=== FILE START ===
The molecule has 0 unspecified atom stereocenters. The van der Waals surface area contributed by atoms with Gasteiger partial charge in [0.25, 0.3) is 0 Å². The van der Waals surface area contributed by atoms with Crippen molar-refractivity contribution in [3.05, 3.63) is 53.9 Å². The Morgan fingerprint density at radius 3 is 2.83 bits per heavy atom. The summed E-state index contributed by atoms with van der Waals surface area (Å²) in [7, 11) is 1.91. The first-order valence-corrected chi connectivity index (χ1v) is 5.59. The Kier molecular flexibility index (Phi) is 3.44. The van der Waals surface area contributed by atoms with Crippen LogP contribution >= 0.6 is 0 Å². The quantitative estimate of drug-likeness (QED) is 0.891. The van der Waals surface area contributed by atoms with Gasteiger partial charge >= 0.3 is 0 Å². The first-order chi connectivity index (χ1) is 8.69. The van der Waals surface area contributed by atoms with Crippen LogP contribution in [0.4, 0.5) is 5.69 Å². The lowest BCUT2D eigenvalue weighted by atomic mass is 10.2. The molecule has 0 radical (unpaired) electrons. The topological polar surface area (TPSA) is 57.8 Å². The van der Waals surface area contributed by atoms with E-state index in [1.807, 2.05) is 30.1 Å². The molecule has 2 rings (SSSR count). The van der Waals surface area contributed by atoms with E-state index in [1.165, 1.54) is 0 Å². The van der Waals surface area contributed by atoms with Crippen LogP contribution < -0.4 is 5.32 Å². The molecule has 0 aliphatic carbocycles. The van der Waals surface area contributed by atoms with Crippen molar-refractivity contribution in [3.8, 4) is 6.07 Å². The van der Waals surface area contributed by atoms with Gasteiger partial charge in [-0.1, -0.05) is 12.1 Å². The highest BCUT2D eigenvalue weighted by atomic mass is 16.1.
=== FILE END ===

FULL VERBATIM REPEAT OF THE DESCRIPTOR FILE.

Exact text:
The molecule has 0 unspecified atom stereocenters. The van der Waals surface area contributed by atoms with Gasteiger partial charge in [0.25, 0.3) is 0 Å². The van der Waals surface area contributed by atoms with Crippen molar-refractivity contribution in [3.05, 3.63) is 53.9 Å². The Morgan fingerprint density at radius 3 is 2.83 bits per heavy atom. The summed E-state index contributed by atoms with van der Waals surface area (Å²) in [7, 11) is 1.91. The first-order valence-corrected chi connectivity index (χ1v) is 5.59. The Kier molecular flexibility index (Phi) is 3.44. The van der Waals surface area contributed by atoms with Crippen LogP contribution >= 0.6 is 0 Å². The quantitative estimate of drug-likeness (QED) is 0.891. The van der Waals surface area contributed by atoms with Gasteiger partial charge >= 0.3 is 0 Å². The first-order chi connectivity index (χ1) is 8.69. The van der Waals surface area contributed by atoms with Crippen LogP contribution in [0.4, 0.5) is 5.69 Å². The lowest BCUT2D eigenvalue weighted by atomic mass is 10.2. The molecule has 0 radical (unpaired) electrons. The topological polar surface area (TPSA) is 57.8 Å². The van der Waals surface area contributed by atoms with E-state index in [1.807, 2.05) is 30.1 Å². The molecule has 2 rings (SSSR count). The van der Waals surface area contributed by atoms with E-state index in [1.165, 1.54) is 0 Å². The van der Waals surface area contributed by atoms with Crippen LogP contribution < -0.4 is 5.32 Å². The molecule has 0 aliphatic carbocycles. The van der Waals surface area contributed by atoms with Crippen molar-refractivity contribution in [3.8, 4) is 6.07 Å². The van der Waals surface area contributed by atoms with Gasteiger partial charge in [-0.1, -0.05) is 12.1 Å². The highest BCUT2D eigenvalue weighted by atomic mass is 16.1.